April 28, 2010 | 6 Comments
Designed by Veronica Stark | Country: Canada
The student work from Vancouver BC’s Capilano University keeps rolling in. This time Veronica Stark sends us two of her lovely packaging projects.
April 26, 2010 | 4 Comments
Designed by Aaina Sharma | Country: United States
“The objective of the project was to design a skin care line for an existing company who doesn’t already have a skin care line. The company I chose is Fossil. Brady by Fossil is a men’s skin care line, which is also bound to appeal to women who want to buy gifts for their significant others.
April 18, 2010 | 1 Comment
Designed by Steven Williams | Country: United Kingdom
“University project. Soap branding project. ‘The Genuine Soap Company’. Ethical, fair trade natural soap. Packaging design consists of hessian sacks that contain soaps wrapped in recycled paper. The sacks were all hand sewn and hand screen printed by myself.”
April 15, 2010 | 10 Comments
Designed by Adar Peled | Country: Israel
“The assignment was to design packages to a product of our choice and to use as an inspiration the nature of our family. I invented a company called “Bodyguard” and designed the logo, and decided to pack medicines. Here in Israel pharmaceutical drugs come separated from the user leaflet so I wanted my packages to be more user friendly and therefore the leaflet is on the other side of the package and always attached to it. Army honor medals were my reference for the colors and lines because my family has a long coming history in the Israeli army as commanders and pilots.”
April 13, 2010 | 4 Comments
Designed by Alexandre Michaud | Country: Canada
Student work for body gel and moisturizer created under professor Sylvain Allard at UQAM, who writes:
“The simplistic thinking in eco-packaging would suggest that all it needs is to take recycled Kraft cardboard and the job is done. Unfortunately, it’s much more complicated than that and demonizing plastic over paper is another non-sense. In fact, there are as many solutions as there are different packages and each one should be developed taking into account production methods, materials, transportation and many other factors that ultimately determine the true lifecycle of the product.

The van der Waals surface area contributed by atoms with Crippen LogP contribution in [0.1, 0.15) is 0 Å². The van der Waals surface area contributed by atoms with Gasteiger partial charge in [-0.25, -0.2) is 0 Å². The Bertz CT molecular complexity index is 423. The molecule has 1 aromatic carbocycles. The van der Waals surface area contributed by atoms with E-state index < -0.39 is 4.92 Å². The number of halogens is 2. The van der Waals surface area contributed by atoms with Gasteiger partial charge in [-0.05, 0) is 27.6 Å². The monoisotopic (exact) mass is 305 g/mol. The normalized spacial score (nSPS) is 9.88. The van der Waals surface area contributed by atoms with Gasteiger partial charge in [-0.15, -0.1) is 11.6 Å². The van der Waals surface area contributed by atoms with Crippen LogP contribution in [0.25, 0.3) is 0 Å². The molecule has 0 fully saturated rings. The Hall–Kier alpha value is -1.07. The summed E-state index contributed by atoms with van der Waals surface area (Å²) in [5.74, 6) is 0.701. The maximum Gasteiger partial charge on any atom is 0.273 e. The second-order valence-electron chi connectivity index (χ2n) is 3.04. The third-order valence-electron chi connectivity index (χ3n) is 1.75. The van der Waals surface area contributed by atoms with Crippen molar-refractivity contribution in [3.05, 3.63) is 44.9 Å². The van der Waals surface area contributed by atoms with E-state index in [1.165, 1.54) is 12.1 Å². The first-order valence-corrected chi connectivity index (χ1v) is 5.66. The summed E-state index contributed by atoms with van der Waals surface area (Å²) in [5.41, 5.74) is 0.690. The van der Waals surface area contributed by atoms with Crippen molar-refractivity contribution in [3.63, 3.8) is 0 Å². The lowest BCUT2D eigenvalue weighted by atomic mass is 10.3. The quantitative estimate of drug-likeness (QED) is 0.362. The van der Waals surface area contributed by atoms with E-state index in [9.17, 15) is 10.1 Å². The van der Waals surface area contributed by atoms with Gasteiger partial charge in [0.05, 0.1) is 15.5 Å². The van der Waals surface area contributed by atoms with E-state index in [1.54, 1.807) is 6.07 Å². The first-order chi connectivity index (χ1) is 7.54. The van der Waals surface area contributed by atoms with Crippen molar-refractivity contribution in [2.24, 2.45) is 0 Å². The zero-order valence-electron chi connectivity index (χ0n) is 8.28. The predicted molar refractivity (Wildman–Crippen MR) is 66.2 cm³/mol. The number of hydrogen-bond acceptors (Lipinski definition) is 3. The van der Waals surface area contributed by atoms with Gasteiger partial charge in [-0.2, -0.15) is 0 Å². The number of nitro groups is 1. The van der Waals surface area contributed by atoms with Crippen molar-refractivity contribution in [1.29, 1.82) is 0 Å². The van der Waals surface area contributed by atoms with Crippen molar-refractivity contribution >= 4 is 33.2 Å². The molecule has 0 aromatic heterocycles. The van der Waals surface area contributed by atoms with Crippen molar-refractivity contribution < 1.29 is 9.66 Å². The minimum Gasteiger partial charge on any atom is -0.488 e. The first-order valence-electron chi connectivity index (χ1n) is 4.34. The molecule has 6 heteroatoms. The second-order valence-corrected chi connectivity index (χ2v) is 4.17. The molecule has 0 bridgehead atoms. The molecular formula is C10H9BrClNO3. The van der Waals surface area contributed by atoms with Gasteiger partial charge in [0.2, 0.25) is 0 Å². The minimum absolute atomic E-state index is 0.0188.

However, the reduction approach remains the most easily measurable element of ecodesign. Indeed, by reducing the amount of material, it reduces the weight of the interventions in upstream and downstream production because there will be less material to produce, to collect and to recycle.”
April 13, 2010 | 5 Comments
Designed by Shawn Schrader | Country: Japan
“The hair care products were for anti-aging so the idea of twisting and reversing time or counter clockwise was developed for the bottles and the logo. It would not be obvious to the consumer but having a theory behind the simple design was well received”
April 5, 2010 | No Comments
Designed by Igloo | Country: Latvia
“Contrary to popular belief that natural products should take niche position, the GreenDo brand has been created as a mass product. The design has a combined emotional and aesthetic feel, which portrays the physical characteristics of the product and its clear, functional solutions.”
April 1, 2010 | 3 Comments
Designed by John Larigakis | Country: Canada
A great collection of work from Capilano University graduating student John Larigakis.
March 29, 2010 | 5 Comments
Designed by Moon Sun-Hee | Country: Korea (?)
We only have patchy information on this design so if anyone can help us fill in the gaps we’d love to hear from you in the comments below.
The medi flower stands on a desk or table to as a visual reminder to take your medicine. The idea of arranging medicine in a visually interesting format is a good one; the number of petals (pills) on the flower could be designed to indicate the intervals in
a day’s worth of medication for those with a lot of pills to take, or could alternatively symbolize one day per petal. Having seven petals could work well where birth control is concerned.
March 25, 2010 | 1 Comment
Designed by Talking | Country: Spain
Nailxpress is a new line of self-st
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ick nail polish strips. The simplicity of the packaging design quickly and clearly communicates the colour enclosed.